Every part of your meal will be nutrient filled which adds to its taste but most importantly it adds increased nutrition onto your plate delivering essential amino acids, proteins and essential minerals.
    All this is essential for the upkeep of our health along with other significant vitamins that sustain bodily functions.

  5. Time Saving Method;
    Braises may require quite a bit of preparation – such as chopping and slicing vegetables and seasoning the base before placing it onto heat.

    However once set up they take just minutes per day once started, leaving enough free time for yourself afterwards!
    Ideal if you’re keen on preparing ahead ready meals for later consumption!

  6. Budget Friendly Balanced Meals;
    Finally, one great benefit when talking about convenience foods is budget effectivity throughout household budgets.
    With several low cost ingredients within each recipe you can create complete balanced meals packed full of vitamins and minerals.

    This makes sure health requirements are met without going above those much desired monthly budgets!!

How to Use Braising in Cooking.

Braising is a great way to cook more budget-friendly cuts of meat.
The moist heat helps break down tough fibres, making them tender and flavourful.

To make braises, start by choosing your protein – this could be something like chicken thighs or pork shoulder.
Then, sear the meat in some hot oil and add liquid until it just covers the meat.
Simmer over low heat for an extended period of time (the longer the better) until the meat is cooked through.

You can add vegetables, herbs, spices and other flavourings to enhance the dish as it cooks.
Serve with your favourite accompaniment for a delicious meal!

Common Ingredients Used in Braised Dishes.

When braising, there are a few common ingredients that you’ll need to have on hand.

Vegetables are often added to a braise to add flavour and texture;
these could include carrots, garlic, onions, celery, mushrooms or any other vegetable of your choice.

Additionally, herbs and spices can be used for flavouring – bay leaves, rosemary, thyme, pepper and oregano are popular choices.

Finally, choose a cooking liquid; this could be anything from white wine or beer to stock or even just water.
You will need to add enough of the cooking liquid so that the ingredients are almost covered.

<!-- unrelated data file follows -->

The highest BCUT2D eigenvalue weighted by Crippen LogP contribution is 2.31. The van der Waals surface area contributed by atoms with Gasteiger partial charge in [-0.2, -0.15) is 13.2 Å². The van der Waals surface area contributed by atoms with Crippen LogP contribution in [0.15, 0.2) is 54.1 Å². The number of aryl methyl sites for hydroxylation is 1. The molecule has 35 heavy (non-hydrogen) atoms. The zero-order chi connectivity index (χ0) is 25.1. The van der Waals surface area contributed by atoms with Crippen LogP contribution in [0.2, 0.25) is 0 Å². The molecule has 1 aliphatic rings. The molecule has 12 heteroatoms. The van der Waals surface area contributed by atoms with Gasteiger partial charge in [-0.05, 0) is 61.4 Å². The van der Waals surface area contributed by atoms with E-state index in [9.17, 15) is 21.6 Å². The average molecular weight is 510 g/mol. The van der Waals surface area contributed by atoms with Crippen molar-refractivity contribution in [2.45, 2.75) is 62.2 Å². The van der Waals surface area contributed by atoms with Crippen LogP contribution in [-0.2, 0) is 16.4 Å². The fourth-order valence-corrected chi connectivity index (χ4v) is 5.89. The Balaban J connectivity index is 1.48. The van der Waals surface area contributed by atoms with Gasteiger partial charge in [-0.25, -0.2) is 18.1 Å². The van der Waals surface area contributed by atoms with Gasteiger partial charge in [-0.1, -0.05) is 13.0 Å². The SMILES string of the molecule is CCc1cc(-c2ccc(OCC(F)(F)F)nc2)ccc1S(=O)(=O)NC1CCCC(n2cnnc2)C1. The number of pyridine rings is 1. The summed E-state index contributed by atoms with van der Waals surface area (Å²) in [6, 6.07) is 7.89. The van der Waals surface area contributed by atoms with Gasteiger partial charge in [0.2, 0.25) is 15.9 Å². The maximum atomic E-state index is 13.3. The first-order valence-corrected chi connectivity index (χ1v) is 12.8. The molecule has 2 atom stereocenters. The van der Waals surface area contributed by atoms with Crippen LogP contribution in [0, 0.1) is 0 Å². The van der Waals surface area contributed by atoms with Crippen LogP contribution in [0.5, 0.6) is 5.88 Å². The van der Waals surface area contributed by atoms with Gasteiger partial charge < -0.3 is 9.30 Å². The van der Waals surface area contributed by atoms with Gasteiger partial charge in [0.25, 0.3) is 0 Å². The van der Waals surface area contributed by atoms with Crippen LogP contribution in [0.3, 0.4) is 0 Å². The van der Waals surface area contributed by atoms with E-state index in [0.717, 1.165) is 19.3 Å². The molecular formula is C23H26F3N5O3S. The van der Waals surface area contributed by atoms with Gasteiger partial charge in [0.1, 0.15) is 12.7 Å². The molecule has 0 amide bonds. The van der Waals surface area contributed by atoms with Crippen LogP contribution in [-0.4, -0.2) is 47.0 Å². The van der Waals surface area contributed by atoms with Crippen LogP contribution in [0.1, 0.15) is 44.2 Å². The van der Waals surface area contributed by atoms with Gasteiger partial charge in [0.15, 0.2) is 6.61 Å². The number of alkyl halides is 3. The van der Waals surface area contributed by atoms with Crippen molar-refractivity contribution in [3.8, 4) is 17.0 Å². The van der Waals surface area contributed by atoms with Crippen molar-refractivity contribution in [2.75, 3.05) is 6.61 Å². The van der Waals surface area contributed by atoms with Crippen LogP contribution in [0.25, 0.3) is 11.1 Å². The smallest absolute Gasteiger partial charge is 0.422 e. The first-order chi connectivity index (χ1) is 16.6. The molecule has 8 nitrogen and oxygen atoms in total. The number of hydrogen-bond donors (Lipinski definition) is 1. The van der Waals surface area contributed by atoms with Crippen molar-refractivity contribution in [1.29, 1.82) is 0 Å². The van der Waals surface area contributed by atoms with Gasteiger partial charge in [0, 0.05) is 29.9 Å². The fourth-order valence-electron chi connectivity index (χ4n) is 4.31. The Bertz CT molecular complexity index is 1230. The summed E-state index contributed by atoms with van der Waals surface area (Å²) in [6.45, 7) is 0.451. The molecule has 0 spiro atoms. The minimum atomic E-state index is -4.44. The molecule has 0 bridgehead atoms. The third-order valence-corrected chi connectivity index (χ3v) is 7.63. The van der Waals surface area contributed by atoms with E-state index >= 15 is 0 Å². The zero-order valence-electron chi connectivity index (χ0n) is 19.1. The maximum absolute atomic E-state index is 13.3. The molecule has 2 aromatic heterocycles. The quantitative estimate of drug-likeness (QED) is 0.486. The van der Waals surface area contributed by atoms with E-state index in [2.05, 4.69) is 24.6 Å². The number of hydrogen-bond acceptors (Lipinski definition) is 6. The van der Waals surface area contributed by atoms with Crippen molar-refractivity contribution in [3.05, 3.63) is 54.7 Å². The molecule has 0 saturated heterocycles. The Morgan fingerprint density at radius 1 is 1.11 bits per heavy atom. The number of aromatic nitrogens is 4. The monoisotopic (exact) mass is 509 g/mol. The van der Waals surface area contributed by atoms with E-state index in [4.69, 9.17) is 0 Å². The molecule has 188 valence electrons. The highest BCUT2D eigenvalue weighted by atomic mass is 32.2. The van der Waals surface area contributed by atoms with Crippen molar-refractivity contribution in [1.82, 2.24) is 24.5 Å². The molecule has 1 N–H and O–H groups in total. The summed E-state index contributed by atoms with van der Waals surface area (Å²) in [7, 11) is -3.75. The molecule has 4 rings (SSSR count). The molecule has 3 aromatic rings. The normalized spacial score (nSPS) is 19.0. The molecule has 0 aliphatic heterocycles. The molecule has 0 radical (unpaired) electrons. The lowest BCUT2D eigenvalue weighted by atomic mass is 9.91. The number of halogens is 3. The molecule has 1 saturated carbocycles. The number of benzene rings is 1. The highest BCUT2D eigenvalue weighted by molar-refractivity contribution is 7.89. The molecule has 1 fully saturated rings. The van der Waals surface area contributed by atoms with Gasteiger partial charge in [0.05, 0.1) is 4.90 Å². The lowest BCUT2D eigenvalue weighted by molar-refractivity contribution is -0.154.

Braising in the Right Cookware for Optimal Flavour and Texture

When braising, you need cookware that is oven-safe, has a tight-fitting lid, can distribute heat evenly and hold in liquid.

The best types of cookware to use when braising are Dutch ovens, lidded roasting pans and casseroles.
Large saucepans are ideal for braising, ideally one that can go from stove top to oven.
The versatile Dutch oven is very popular and can be used on top of the stove or in the oven.

Can You Overcook A Braise

In a nutshell, yes you can overcook a braise and dry your meat out.
Just because it’s cooked using liquids and steam, doesn’t mean you can’t dry it out.

As to when the dish is done, tenderness is really what you should be looking for more than anything.
It is done when fork tender and pullable.
If the meat is on the bone, the meat should be starting to fall off.

Braising Temperature

Most braising recipes indicate the ideal braising temperature to be between 140°C (284°F) and 170°C (338°F).

I find that starting a braise at 110°C (230°F) and then raising the temperature to 130°C (266°F) after two hours is ideal.
These are also the temperatures I cook our slow cooked pullable roasts at in our smoker.

Tips for Mastering the Art of Braising.

Mastering the art of braising doesn’t have to be intimidating!
Here are a few tips to ensure your recipes come out perfect every time.

When choosing your ingredients, pick high-quality vegetables that are in season.
Use flavourful stocks and other liquids to deepen the flavour of the final dish.

This will help tenderise tougher cuts of meat and will also help enhance all the flavours coming together to make a delicious, fully-developed dish.

Braised dishes are often times better when prepared the day before, this waiting period allows the flavours to meld.
In addition, when these dishes are refrigerated, any fat forms on the surface allowing easier removal when reheating.

A successful braise intermingles the flavours of the foods being cooked and the cooking liquid.